GLOBAL AND REGIONAL COMPETITION
Destination rivalry mounts for Thailand
Thailand is surrounded by competitors looking to grab a piece of the regional and global tourism pie,
with Vietnam, Laos and Cambodia all experiencing double-digit growth in arrivals.
"The picture is completely different now than from 15 years ago when Thailand was the place to
come," said Pacific Asia Travel Association chief executive officer, Peter de Jong.
"Now people who have been to Asia two or three times are looking for something different. The
playing field is crowded and consumers want choice and new experiences."
For TAT governor, Phornsiri Manoharn, marketing provides part of the answer.
"We have promoted Thailand in the
Middle East for the past 10 years together with
hoteliers… but this year there were nine new
countries that exhibited at Arabian Travel Mart
for the first time. Countries such as China,
Taiwan and Macau are all competing with us."
Dusit Group chief executive and chairman
of the Thai Hotels Association (THA), Chanin
Donavanik, added: "The destinations Thailand
is in competition with are looking at the issues
we face and capitalising on them, and taking
advantage of the areas where we know there is
an issue but are not doing anything about it."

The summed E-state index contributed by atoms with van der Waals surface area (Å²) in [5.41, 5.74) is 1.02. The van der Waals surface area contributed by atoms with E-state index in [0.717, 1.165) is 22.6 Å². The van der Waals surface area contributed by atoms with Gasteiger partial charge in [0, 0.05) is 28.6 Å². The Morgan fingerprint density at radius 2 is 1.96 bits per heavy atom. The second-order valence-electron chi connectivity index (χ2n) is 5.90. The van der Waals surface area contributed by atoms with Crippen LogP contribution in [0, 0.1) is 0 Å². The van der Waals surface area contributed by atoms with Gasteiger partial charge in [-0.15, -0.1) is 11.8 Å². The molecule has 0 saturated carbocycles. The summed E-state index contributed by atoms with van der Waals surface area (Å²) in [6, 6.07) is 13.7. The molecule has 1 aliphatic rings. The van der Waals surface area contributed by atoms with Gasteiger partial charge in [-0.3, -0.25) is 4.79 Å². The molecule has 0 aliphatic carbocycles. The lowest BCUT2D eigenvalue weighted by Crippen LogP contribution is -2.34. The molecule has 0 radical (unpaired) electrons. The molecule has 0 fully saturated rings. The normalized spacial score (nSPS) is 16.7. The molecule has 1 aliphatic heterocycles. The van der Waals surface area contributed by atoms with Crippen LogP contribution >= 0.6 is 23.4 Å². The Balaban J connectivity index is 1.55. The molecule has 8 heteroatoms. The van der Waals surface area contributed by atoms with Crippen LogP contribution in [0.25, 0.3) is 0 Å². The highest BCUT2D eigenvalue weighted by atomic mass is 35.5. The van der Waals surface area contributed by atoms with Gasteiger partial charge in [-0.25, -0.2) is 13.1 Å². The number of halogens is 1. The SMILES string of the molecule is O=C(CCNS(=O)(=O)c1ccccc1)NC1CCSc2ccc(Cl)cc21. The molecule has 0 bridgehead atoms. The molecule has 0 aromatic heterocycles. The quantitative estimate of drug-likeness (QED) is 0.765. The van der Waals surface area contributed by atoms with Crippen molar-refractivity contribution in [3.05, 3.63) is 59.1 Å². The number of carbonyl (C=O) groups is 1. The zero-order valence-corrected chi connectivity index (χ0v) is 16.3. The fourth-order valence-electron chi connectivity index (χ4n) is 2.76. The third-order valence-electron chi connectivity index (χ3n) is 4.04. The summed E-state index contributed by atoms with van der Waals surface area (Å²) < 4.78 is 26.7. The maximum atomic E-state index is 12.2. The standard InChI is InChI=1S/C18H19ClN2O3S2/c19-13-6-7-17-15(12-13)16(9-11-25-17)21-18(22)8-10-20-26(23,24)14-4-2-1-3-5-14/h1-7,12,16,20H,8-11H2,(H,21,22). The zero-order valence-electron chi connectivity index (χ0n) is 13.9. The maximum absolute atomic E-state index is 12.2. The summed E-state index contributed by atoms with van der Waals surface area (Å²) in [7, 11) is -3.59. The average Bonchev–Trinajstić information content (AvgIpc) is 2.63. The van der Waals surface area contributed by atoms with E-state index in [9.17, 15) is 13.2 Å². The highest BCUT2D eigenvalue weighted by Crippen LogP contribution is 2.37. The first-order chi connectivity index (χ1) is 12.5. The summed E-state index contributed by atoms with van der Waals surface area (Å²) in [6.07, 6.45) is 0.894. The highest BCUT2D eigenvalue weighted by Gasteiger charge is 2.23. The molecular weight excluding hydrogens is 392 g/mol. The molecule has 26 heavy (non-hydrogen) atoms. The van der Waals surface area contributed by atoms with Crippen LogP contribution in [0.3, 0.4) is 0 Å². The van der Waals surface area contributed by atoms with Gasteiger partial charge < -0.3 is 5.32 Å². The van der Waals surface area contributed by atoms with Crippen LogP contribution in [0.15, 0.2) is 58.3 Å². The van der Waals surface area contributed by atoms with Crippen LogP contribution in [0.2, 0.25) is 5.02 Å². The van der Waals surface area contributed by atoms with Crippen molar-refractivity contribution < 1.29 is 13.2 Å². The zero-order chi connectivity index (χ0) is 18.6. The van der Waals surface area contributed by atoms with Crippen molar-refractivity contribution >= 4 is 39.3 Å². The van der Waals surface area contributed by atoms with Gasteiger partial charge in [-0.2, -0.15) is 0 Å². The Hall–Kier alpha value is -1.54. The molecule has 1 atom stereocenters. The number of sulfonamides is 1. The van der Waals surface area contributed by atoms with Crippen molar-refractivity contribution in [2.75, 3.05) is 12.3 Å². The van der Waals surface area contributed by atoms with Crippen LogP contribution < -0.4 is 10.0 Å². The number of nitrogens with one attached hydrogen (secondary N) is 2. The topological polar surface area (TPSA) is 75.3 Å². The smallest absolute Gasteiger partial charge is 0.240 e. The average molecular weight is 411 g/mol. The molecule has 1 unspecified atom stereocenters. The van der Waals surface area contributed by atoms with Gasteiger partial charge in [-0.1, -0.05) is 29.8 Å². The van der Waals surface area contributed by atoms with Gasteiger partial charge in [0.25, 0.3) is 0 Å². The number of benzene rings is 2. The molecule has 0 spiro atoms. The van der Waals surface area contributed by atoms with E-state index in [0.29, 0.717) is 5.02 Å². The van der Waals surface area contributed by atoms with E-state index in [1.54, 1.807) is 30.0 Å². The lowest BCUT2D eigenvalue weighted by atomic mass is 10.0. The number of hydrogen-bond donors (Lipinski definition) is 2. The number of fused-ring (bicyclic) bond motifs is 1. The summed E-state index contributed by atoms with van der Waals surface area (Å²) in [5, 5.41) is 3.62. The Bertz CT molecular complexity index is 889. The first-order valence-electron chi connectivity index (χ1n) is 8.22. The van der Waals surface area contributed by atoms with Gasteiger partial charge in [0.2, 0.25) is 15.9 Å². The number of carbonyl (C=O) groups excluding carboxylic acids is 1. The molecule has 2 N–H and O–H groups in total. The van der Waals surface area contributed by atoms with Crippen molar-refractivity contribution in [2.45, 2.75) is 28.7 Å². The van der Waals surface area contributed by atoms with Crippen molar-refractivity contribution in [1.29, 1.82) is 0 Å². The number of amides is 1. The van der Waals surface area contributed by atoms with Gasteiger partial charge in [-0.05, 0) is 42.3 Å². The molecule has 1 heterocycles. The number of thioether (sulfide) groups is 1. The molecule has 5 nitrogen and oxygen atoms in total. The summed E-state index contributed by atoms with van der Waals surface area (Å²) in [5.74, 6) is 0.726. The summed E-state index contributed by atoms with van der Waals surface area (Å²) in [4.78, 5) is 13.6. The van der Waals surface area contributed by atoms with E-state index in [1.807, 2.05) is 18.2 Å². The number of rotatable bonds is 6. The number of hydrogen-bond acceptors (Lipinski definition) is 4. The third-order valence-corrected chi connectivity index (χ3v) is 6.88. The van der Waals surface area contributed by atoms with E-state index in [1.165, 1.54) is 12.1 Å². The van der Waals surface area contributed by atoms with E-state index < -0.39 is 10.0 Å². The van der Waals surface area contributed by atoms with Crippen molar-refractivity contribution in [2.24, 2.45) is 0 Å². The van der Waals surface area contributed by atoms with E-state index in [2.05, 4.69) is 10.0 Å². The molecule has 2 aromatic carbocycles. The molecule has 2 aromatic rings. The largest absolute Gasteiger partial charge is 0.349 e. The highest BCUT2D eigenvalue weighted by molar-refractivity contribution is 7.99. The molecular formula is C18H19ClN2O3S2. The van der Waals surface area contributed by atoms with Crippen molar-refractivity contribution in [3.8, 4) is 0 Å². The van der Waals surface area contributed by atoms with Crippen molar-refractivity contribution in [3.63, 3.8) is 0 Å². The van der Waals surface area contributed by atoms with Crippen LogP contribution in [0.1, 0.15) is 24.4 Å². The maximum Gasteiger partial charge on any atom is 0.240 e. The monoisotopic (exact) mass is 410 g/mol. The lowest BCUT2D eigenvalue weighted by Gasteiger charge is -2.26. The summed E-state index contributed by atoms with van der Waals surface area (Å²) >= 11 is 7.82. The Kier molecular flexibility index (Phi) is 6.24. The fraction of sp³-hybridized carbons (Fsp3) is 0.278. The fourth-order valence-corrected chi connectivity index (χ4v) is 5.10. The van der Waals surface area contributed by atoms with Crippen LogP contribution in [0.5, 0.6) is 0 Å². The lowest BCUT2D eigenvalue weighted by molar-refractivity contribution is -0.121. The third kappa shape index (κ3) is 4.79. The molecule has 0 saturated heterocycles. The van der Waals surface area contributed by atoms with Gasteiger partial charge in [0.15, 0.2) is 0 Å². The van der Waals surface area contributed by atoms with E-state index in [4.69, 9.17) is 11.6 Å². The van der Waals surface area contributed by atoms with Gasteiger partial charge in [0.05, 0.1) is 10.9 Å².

Though Ms Phornsiri tries to remain
upbeat, this is often difficult for the private
sector, which continues to face obstacles.
Swiss International Air Lines general
manager for Thailand, Laos, Myanmar,
Cambodia, Vietnam and chairman of the
Thailand Board of Airline Representatives
Brian Sinclair-Thompson, said: "In other Asian
countries such as Singapore and Kuala
Lumpur there are incredible incentives to fly
into those markets. In Thailand there is nothing
Tourism industry to remain pillar of
Thailand's travel and tourism industry will contribute
6.7% (567 billion baht) to the country's gross
domestic product (GDP) in 2007 and continue at
this rate for the next 10 years to reach 1,256.4
billion baht in nominal terms by 2017, according to
the World Travel and Tourism Council's (WTTC)
2007 Tourism Satellite Accounting study.
The study said travel and tourism demand in
Thailand will generate 1,706 billion baht in
economic activity in 2007, and this amount will
more than double to 3,943 billion baht over the next
10 years. This reflects an anticipated growth in
economic activity of 5.3% per year through to 2017.
The WTTC report stated that, as an export,
Thailand's travel and tourism sector is expected